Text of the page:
A pretty good year for progress

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You have to be careful about declaring progress in history. Think of poor Hegel. In 1806 the matchless German philosopher was in the streets of Jena when the emperor Napoleon rode by. "I have seen the world spirit on horseback," he wrote. He meant that after millennia of lurching around, human history had come to its senses and reached its pinnacle — embodied in a leader who personified the spirit of the French Revolution: liberty, equality, solidarity. Above all: freedom. Our species had finally achieved its potential.

So how’d that work out for him and the rest of us?

What’s weird is that I can see how he reached that conclusion. It had been an astounding few years. The detritus of epochs was swept away, replaced not just by new ideas but new realities. Even now it’s hard to gauge. As someone said about whether the French Revolution was a good thing: it’s still too early to tell. Progress really does occur, but it’s equivocal.

But enough perspective. And nostalgia. What’s been hopeful this year?

  • The mainstreaming of protests against police violence. There’s nothing new about the violence. A lonely few used to demonstrate at the local cop shop. This year for some reason two U.S. cases led to mass revulsion far beyond the affected communities. It became an outrage to anyone with a moral pulse.
  • Impatience over abuse of women. This spread globally. People may have known abuse was pervasive but it wasn’t always clear what pervasive meant. Not just frequent but all day, every day, almost everywhere. One reader wrote me saying women know the signs of misogyny: men who don’t look you in the eye; don’t ask you questions. I mentioned this to a lawyer who said, “That isn’t misogynists, it’s men.” And she isn’t remotely anti-male. Jian Ghomeshi and Bill Cosby kindled this reaction but in a way they’re only carrying the can since it’s not just about overt violence. It’s about any behaviour that’s sexist and offensive.
  • Palestinians’ right to statehood. Seventy per cent of UN member states now recognize the (still hypothetical) Palestinian state. Other parliaments have called on their governments to do so, including Britain, Spain, Portugal, Ireland and the EU. I have lifelong friends who’ll be dismayed by this. But I think it’s the blossoming of a demand for justice in the Mideast just when despair had settled in.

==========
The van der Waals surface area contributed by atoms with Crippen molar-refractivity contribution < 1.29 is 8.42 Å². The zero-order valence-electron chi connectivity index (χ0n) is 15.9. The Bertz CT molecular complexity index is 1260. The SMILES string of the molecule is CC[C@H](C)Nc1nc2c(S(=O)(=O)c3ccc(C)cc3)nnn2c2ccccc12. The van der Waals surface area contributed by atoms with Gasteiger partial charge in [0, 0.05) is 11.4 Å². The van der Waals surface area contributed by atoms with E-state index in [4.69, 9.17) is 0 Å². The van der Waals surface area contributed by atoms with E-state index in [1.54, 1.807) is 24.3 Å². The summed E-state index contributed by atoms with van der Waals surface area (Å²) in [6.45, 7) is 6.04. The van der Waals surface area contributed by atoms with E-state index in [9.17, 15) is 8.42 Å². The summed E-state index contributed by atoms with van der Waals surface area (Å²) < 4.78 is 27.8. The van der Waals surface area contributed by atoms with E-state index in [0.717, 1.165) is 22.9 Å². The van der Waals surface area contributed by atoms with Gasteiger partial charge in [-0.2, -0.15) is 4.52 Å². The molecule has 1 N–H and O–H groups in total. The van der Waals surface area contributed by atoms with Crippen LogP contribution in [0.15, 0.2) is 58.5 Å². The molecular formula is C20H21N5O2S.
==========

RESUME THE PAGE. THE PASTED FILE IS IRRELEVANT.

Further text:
• Why does social consciousness sometimes suddenly erupt — then or now? The U.S. civil rights movement germinated for generations till it exploded in the 1950s-60s. Is it critical mass? The zeitgeist? An idea whose time has come? Those just restate the riddle. Social media are clearly involved today. They’re not just ubiquitous and instantaneous. They circumvent the traditional controls on resistance, exercised through mass media, the educational system and other forms of propaganda. So things happen faster, more widely and unexpectedly.

    This all measures progress in awareness, not change. So there’s a caveat. Indignation isn’t enough. Without clear demands, issues get raised but not resolved. You can’t relegate the response to those in power, because they lack motive and imagination. Martin Luther King Jr. insisted on expressing anger and articulating solutions. The historical model for this is the Magna Carta of 1215. The rebellious English lords went to King John with their list of demands, which he simply signed. Movements like the Arab Spring and Occupy have been weak here. Their cacophonous inclusiveness was clearly a strength. But then what?

    Oh, and here’s one last possible source of progress: the old mole. Hegel was a Shakespeare buff. He liked Hamlet’s line, “Well said old mole! Canst work i’ the earth so fast?” Even when nothing good seemed to happen for eons, progress continued underground, “tardily and slowly,” until it “bursts asunder the crust of earth which divided it from the sun.” Karl Marx adopted the same image (“Well burrowed, old mole”) when it looked like his revolution was taking too long.

    The old mole has something in common with Santa. He arrives by mysterious means bearing gifts you yearned for but weren’t sure you’d receive. Grown-ups don’t even believe he exists, yet there’s something in his promise they’re reluctant to abandon. So instead they pass it on to the next generation.

    This column was first published in the Toronto Star.

    Photo: Spencer Platt/GETTY IMAGES

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